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It seems trivial to record a 1-8 minute screencast, but there are actually quite a few moving parts when it comes to recording a **high quality** screencast. Here's some of our thoughts on the subject.

Recording a Great Coding Screencast

The Screen

First and foremost a coding screencast is about the code, and we need to make sure it looks great. There are a few aspects to this that help ensure that is the case.


720p is the target resolution. In pixel terms this is 1280x720. We've gotten the best results when we record at 2560x1440 in a HiDPI (pixel double) mode, giving an effective visible resolution of 1280x720, but extremely crisp. This resolution is achievable on 27" monitors and retina MBPs.

To enable HiDPI, we like the RDM tool. On retina MacBooks, this "just works". For external monitors, or non-retina Macs, you can follow these instructions to enable HiDPI mode.

Using HiDPI mode gives an extremely crisp final product that looks fantastic (readable) on phones and tablets.

If you can't use this mode, recording at normal 1280x720 is a decent substitute. By constraining to this small window, you are able to fill the screen effectively for coding screencasts.

The Code

The code is the champion of the screencast. To that end, it deserves maximum horizontal space. It is a good idea to use an 80 or 120 character "column" for the code and bump the font size up to fit.

We will typically work in a 3 column layout, with the editor taking up 2/3s and a browser on the right side in the remaining 1/3 of the screen. You might prefer to flip back and forth between the browser and the editor, it is up to you.

It is important to keep in mind that some padding allowances should be considered for the top and bottom of the recording window, as they can get cut off by player chrome.


There are a number of great tools for this. Screenflow and Camtasia are both excellent, depending on how you like to work. I've found that Screenflow is lighter, and more "Mac". YMMV


It is really nice (ok, essential!) to do a touch of light editing, especially to "fill in" long bits of typing, or jump through computer processing time (think npm install) because nobody wants to watch that on video.

Otherwise, it is up to you. I like to record my audio first, and edit it over the video. Some people are the "one take dazzle" and just get it done.

We've had a lot of success by recording in "chunks" and doing a bit of minimal editing to get the best take.


The ultimate goal is to be as conversational as possible. You're sitting down with a friend or colleague and showing them something cool, or teaching them a new concept.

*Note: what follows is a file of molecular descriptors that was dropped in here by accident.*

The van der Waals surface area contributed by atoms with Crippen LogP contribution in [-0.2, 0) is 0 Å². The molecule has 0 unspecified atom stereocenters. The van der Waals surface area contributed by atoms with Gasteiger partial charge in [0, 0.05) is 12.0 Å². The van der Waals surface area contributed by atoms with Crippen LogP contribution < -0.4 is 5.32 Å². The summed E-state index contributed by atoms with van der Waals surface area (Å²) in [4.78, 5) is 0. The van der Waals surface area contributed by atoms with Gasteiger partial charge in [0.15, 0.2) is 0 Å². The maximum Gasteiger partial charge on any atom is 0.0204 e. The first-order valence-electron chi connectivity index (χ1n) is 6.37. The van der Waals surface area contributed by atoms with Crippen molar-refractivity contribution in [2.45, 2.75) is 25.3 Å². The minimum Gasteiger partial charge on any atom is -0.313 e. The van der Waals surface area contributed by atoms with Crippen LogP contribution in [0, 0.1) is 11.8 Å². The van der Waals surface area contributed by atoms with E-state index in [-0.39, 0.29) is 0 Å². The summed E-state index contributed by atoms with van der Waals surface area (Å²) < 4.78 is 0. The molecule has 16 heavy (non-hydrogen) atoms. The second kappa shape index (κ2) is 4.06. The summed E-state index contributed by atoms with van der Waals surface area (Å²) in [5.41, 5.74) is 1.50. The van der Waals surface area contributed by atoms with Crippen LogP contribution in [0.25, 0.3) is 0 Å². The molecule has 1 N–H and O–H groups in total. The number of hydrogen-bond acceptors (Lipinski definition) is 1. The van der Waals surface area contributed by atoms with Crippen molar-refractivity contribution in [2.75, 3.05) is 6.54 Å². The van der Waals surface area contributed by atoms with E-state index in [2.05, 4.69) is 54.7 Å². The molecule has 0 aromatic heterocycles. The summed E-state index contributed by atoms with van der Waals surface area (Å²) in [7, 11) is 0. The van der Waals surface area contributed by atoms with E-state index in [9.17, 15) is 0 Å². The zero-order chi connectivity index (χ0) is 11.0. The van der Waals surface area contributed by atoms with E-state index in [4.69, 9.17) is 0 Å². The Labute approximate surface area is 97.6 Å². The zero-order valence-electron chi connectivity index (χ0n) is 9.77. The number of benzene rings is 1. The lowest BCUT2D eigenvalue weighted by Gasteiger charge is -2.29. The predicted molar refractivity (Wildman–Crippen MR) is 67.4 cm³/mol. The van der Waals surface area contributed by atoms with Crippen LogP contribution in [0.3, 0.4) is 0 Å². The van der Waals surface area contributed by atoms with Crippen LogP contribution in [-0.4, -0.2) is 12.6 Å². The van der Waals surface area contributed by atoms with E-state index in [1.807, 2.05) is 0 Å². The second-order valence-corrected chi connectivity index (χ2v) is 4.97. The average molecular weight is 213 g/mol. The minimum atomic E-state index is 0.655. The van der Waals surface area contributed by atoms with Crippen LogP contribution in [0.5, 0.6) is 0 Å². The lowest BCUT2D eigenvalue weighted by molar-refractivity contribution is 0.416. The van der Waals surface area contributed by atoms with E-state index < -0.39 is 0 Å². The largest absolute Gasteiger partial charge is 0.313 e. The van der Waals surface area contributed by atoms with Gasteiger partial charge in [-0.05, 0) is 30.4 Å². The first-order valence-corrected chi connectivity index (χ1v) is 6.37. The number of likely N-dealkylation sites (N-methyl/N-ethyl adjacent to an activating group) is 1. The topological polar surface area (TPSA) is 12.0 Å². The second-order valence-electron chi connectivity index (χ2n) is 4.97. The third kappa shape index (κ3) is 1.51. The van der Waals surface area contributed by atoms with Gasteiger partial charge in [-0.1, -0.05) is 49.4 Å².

You definitely don't want to come off like you are reading from a script. I do use a script, just because it helps me, but if you do this a bit you'll notice that you write a lot more formally than you speak in conversation. Your script should reflect that, and it will be a lot easier. I use them as a guide, and will do a read through or two out loud to load it into my brain and get a more casual result.

Here's my gear list.


Volume is important. Nothing ruins an awesome screencast quicker than messed up levels. I use a small laptop and headphones to test my audio. On the laptop, I want the volume to be clear from across a small room, with minimal distortion. It should be in stereo and sound good in headphones too. With headphones, max volume should be loud, but distortion free.


This is totally up to you.

  • What are you stoked about in web developmenr?
  • What do you see as being painful, and how do you solve it?

Our basic guideline is to identify pain. A Pain Thesis™, if you will. Identify the pain, state it, and then walk through the solution. There is so much pain in web development, and this provides endless quantities of worthy topics.

Feel free to scour Stack Overflow for questions and create videos that answer them. Video offers an advantage over a simple copy/pasted code example because you can show the process. Developers love watching process! (And feel free to amaze them with your custom workflows)

Have fun! Convey the joy you've found in solving software problems and sharing those solutions with others. We're not professors shoving text books down students throats. We're not trying to fill some sort of quota or meet deadlines. We're doing this because we love sharing information and care deeply about code and best practices.

Supplemental content

People are very keen on getting their hands on the code. There are a couple approaches to this.

  • Full-on Project: This is how you would normally work. Structured, full project that makes use of dependency management systems and requires a brief README to explain how to get running ASAP.
  • Minimal Files: An HTML file and a JavaScript file. In this case, use CDN links where possible.

They almost always want code, even for the most trivial things.


It takes a little practice, and it can be surprising how long it takes to record a condensed 3 minutes of excellent coding how-to. It definitely gets easier with practice!

If you want to read a bit more, this series is great, and digs a little deeper into some of the specifics.

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